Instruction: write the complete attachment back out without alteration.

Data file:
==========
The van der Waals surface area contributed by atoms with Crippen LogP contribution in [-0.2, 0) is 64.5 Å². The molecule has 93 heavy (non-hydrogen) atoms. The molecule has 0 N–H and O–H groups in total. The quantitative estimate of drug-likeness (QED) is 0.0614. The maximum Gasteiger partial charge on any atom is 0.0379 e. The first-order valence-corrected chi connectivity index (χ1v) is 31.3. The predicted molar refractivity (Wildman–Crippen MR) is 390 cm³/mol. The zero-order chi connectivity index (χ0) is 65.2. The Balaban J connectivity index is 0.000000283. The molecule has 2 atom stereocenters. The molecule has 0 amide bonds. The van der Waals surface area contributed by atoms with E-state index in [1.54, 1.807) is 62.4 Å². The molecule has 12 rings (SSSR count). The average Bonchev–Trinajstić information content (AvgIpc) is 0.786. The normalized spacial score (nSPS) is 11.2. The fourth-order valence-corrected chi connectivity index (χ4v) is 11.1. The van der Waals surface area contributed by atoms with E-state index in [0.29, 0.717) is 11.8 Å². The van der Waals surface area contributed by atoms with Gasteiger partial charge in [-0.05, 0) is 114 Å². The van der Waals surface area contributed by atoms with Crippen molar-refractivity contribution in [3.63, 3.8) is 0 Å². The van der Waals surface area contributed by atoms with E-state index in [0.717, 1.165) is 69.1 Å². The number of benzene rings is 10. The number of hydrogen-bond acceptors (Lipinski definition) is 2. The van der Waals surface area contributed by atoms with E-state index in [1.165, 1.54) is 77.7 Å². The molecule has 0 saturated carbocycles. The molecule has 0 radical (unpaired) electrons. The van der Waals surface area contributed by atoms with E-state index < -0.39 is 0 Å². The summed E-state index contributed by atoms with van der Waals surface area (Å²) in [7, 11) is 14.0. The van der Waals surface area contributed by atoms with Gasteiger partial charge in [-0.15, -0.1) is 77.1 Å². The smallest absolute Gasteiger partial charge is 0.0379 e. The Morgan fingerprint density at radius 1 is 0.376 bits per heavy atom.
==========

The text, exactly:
The van der Waals surface area contributed by atoms with Crippen LogP contribution in [-0.2, 0) is 64.5 Å². The molecule has 93 heavy (non-hydrogen) atoms. The molecule has 0 N–H and O–H groups in total. The quantitative estimate of drug-likeness (QED) is 0.0614. The maximum Gasteiger partial charge on any atom is 0.0379 e. The first-order valence-corrected chi connectivity index (χ1v) is 31.3. The predicted molar refractivity (Wildman–Crippen MR) is 390 cm³/mol. The zero-order chi connectivity index (χ0) is 65.2. The Balaban J connectivity index is 0.000000283. The molecule has 2 atom stereocenters. The molecule has 0 amide bonds. The van der Waals surface area contributed by atoms with E-state index in [1.54, 1.807) is 62.4 Å². The molecule has 12 rings (SSSR count). The average Bonchev–Trinajstić information content (AvgIpc) is 0.786. The normalized spacial score (nSPS) is 11.2. The fourth-order valence-corrected chi connectivity index (χ4v) is 11.1. The van der Waals surface area contributed by atoms with E-state index in [0.29, 0.717) is 11.8 Å². The van der Waals surface area contributed by atoms with Gasteiger partial charge in [-0.05, 0) is 114 Å². The van der Waals surface area contributed by atoms with Crippen molar-refractivity contribution in [3.63, 3.8) is 0 Å². The van der Waals surface area contributed by atoms with E-state index in [0.717, 1.165) is 69.1 Å². The number of benzene rings is 10. The number of hydrogen-bond acceptors (Lipinski definition) is 2. The van der Waals surface area contributed by atoms with E-state index in [1.165, 1.54) is 77.7 Å². The molecule has 0 saturated carbocycles. The molecule has 0 radical (unpaired) electrons. The van der Waals surface area contributed by atoms with E-state index < -0.39 is 0 Å². The summed E-state index contributed by atoms with van der Waals surface area (Å²) in [7, 11) is 14.0. The van der Waals surface area contributed by atoms with Gasteiger partial charge in [-0.15, -0.1) is 77.1 Å². The smallest absolute Gasteiger partial charge is 0.0379 e. The Morgan fingerprint density at radius 1 is 0.376 bits per heavy atom.